Will Gideon become Otter once again and return to Sun Song and his tribal roots, or attempt to remain with Wendy, with whom he can have no future?

Goodreads description

This is a story which takes a terrible and hidden part of American history - the enforced schooling of Native American children in the ways of the white man. There is an excellent Wikipedia article on the subject here: which reveals that the events depicted in The Storyteller's Bracelet - such as the abuse of Sun Song by the evil headmaster - are very much based on what really happened. Hats off to Smoky Zeidel for writing about the subject and doing so in a way that gives us an excellent story whilst not shirking from the darkness of the subject. Sadly the removal of indigenous children from their homes to often brutal boarding schools with the aim of taking away their culture and identity was not confined to North America.

The novel is not simply an account of Otter and Sun Song's experience in the school. It is also a spiritual and mythical journey, which evolves into a creation story. The fact that magic realism is so often focused on a clash between a dominant white European culture and an indigenous one is a problem for those of us white European authors who want to explore the subject. How does one approach it without appropriating the indigenous culture one is writing about? Smoky Zeidel is very clear that she is not Native American and so rather than take one first nation's experience and legends as her focus, she has drawn on different First Nations' beliefs and culture to create a creation story of her own. She does so with huge respect, admiration and love for the beliefs in question. That is one approach. Another, and one I followed, is to create a realistic fantasy world. Some people may understandably argue that no appropriation is acceptable. But where does that leave the freedom of the artist and the imagination? Comments/thoughts welcome.

Smoky Zeidel is an excellent storyteller herself. The central characters are well drawn - sympathetic while not being perfect. The pacing of the story was compelling. Recommended.

I received this book from the author in return for a fair review.

Wednesday 2 December 2015

Laurus by Eugene Vodolazkin

It is the late fifteenth century and a village healer in Russia called Laurus is powerless to help his beloved as she dies in childbirth, unwed and without having received communion. Devastated and desperate, he sets out on a journey in search of redemption. But this is no ordinary journey: it is one that spans ages and countries, and which brings him face-to-face with a host of unforgettable, eccentric characters and legendary creatures from the strangest medieval bestiaries.

Laurus’s travels take him from the Middle Ages to the Plague of 1771, where as a holy fool he displays miraculous healing powers, to the political upheavals of the late-twentieth century. At each transformative stage of his journey he becomes more revered by the church and the people, until he decides, one day, to return to his home village to lead the life of a monastic hermit – not realizing that it is here that he will face his most difficult trial yet.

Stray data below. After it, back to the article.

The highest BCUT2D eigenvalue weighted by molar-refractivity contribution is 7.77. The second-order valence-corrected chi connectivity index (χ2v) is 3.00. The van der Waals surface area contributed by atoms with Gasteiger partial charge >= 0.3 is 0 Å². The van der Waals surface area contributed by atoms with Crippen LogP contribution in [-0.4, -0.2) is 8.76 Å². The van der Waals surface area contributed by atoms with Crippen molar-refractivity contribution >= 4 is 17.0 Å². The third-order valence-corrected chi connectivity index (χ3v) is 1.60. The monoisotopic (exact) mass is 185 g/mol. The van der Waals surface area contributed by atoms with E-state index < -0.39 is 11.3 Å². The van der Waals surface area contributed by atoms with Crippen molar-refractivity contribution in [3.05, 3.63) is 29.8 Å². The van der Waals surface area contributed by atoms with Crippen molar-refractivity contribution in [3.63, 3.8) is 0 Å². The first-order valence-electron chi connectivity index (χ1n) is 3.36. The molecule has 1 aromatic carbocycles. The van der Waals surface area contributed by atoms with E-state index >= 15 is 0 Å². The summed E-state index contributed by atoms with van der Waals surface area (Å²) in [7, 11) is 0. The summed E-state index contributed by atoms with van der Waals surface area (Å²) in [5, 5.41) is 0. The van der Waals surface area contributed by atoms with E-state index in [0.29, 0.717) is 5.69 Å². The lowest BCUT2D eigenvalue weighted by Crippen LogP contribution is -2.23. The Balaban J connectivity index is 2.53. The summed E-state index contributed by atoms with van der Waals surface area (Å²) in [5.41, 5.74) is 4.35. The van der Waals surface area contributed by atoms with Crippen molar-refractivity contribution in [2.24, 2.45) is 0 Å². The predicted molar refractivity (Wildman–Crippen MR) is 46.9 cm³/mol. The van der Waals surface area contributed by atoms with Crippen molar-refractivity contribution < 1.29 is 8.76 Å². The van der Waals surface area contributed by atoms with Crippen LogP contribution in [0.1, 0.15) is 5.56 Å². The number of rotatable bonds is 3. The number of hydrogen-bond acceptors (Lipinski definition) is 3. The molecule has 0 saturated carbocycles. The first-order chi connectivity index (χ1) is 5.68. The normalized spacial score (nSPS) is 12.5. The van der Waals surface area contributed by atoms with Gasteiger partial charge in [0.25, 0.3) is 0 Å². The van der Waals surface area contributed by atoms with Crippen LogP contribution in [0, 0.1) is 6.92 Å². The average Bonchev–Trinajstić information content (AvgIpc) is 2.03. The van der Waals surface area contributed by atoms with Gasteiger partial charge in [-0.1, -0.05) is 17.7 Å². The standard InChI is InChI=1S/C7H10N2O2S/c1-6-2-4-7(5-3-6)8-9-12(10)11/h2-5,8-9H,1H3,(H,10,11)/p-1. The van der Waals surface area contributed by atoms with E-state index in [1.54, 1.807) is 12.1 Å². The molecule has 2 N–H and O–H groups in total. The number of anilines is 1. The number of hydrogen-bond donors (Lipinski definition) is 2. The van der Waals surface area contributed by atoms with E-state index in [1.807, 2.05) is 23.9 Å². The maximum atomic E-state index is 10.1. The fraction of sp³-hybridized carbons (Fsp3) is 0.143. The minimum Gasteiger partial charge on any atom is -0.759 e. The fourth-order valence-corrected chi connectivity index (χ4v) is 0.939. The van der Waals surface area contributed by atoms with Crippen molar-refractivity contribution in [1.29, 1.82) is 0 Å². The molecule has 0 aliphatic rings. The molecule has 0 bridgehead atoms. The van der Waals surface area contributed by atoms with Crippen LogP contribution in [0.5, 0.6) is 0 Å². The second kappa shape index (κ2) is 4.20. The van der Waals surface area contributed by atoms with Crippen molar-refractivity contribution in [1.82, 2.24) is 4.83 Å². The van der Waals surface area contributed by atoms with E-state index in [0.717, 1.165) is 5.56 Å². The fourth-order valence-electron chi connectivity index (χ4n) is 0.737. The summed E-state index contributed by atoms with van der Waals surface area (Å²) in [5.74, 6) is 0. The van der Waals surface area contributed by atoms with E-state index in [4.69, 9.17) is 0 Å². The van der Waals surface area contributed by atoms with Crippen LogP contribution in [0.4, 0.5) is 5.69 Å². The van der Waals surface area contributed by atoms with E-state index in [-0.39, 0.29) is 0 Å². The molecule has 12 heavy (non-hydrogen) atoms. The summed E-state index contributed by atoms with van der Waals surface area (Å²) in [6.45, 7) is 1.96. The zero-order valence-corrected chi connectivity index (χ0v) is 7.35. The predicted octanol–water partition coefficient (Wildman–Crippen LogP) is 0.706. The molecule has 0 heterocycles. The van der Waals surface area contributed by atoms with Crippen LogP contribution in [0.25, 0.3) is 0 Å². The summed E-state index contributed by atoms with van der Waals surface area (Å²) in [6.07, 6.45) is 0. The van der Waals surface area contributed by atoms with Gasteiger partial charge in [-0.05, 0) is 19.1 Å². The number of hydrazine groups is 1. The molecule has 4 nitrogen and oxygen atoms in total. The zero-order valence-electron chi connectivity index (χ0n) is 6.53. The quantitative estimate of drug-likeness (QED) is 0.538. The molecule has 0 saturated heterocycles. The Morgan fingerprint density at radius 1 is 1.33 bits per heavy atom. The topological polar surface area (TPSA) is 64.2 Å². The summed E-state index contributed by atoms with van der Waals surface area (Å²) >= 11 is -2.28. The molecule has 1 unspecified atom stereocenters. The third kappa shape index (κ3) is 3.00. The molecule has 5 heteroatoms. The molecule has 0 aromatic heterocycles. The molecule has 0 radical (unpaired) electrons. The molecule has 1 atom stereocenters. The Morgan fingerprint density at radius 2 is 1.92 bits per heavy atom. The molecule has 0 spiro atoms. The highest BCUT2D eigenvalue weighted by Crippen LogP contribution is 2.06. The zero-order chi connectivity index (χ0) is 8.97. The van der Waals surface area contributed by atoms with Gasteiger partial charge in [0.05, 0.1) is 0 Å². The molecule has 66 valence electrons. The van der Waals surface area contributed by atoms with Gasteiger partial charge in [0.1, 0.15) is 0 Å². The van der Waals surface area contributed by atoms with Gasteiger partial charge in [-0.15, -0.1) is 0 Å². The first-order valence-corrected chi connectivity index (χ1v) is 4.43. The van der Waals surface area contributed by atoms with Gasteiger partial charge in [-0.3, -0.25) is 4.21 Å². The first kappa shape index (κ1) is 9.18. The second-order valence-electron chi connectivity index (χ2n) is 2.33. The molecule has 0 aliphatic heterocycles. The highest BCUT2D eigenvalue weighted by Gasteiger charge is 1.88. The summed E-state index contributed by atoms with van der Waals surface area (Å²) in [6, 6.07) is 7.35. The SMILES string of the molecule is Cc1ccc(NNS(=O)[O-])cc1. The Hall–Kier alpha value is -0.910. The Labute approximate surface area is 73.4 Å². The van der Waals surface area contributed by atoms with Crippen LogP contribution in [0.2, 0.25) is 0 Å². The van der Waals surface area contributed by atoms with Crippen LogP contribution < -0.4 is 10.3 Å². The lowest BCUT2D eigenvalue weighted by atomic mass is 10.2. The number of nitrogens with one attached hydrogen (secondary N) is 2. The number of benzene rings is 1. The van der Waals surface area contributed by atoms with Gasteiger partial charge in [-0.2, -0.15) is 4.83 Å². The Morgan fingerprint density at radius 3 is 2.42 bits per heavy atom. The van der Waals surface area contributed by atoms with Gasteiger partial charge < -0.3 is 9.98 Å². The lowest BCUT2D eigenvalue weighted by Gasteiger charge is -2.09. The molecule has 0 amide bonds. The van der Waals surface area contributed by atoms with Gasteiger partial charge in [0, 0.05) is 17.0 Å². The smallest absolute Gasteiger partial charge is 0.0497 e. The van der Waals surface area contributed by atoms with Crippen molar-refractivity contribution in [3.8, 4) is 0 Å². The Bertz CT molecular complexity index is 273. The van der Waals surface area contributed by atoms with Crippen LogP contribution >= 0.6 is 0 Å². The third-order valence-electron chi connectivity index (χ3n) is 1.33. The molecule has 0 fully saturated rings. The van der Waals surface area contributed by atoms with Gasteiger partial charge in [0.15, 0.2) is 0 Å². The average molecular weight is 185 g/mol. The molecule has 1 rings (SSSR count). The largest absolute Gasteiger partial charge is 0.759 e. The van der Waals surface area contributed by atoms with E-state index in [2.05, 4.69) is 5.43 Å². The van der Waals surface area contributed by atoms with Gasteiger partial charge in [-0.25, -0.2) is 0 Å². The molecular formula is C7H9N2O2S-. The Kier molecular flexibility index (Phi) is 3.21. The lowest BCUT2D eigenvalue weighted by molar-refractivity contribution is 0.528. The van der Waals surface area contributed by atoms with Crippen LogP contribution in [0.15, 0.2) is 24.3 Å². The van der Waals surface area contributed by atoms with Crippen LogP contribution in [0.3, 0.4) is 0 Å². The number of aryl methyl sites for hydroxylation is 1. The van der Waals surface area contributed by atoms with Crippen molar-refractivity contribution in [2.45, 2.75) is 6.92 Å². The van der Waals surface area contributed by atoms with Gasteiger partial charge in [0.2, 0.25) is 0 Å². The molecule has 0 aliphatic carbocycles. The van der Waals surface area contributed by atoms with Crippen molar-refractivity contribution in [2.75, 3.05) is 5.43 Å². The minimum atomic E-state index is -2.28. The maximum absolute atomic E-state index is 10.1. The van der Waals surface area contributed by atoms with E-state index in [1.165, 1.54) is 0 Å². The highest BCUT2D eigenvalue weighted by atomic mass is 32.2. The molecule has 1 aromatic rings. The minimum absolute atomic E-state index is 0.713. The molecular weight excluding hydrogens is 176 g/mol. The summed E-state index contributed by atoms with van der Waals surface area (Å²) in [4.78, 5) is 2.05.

Goodreads description 

About a week ago I was listening to an interview with the author on BBC Radio and I immediately made a note to read it, so I was delighted to be granted a review copy of this novel from the publisher a few days later. 

You can download a podcast of the BBC programme in which it featured here:  The interview starts 10 minutes into the programme. I am not sure how long the BBC will offer this podcast, probably for a month. 
I love this novel - it is already high on my list of favourite magic realist books. I have said in previous reviews how much I like Russian or Slavic magic realism. For me it actually has more appeal than, dare I say it, the Latin American version. I think this is because of the role magic realism plays in Russian novels - it is a way of expressing the alternative to the rational. This is particularly the case because it is a response to a world view (Communism and post-communism) that utterly denies the spiritual alternative. It is also deeply rooted in the pagan and Christian orthodox church beliefs of the country. You could say that there is nothing magical in this book - not the holy fools walking on water nor monks levitating nor Laurus' ability to heal by the laying on of his hands - it is merely the Russian orthodox view of the world.

Laurus has an added appeal for me - it is a historical novel. I am a historian by training and am often disappointed by the failure of writers of historical fiction to present the world through the eyes of their characters. Too often characters have an all-too-modern scepticism about magic, when in fact they would have believed in it without batting an eyelid. Vodolazkin shows how historical fiction should be done and as a result the reader is utterly immersed in the world of late medieval Russia. 

I had no problem with the author's fascinating use of language in the book, which at times becomes the language of the time and at others involves slang. Occasionally too the tenses change from the past to the present. Were this a self-published novel the author would be accused of not having used an editor, but this book has been superbly edited and translated. The shifts in tenses are appropriate to one of the major themes in the book - that there is no such thing as fixed linear time. Time is shown to be flexible and one's life through it is not just cyclical but spiralling. Several of the characters are able to foresee events and one in particular, Laurus's Italian companion on the pilgrimage to Jerusalem, does so constantly, allowing the book to travel to the twentieth century at one point. It is as if the different centuries are concurrent. 

To balance this temporal fluidity the central storyline is in many ways quite simple. It is the story of Laurus' life from young boy learning herb craft from his grandfather to ancient hermit in a cave. In this simplicity it mirrors the accounts of the lives of holy men of the time. And yet Laurus' character is so well-drawn, without pandering to modern sensibilities, that the book is a compelling read.    

 As you can see I am hugely excited by this novel. It seems to me that it takes magic realism into new territory and so I recommend it without hesitation to anyone interested in the genre.

I received this book free from the publisher in return for a fair review.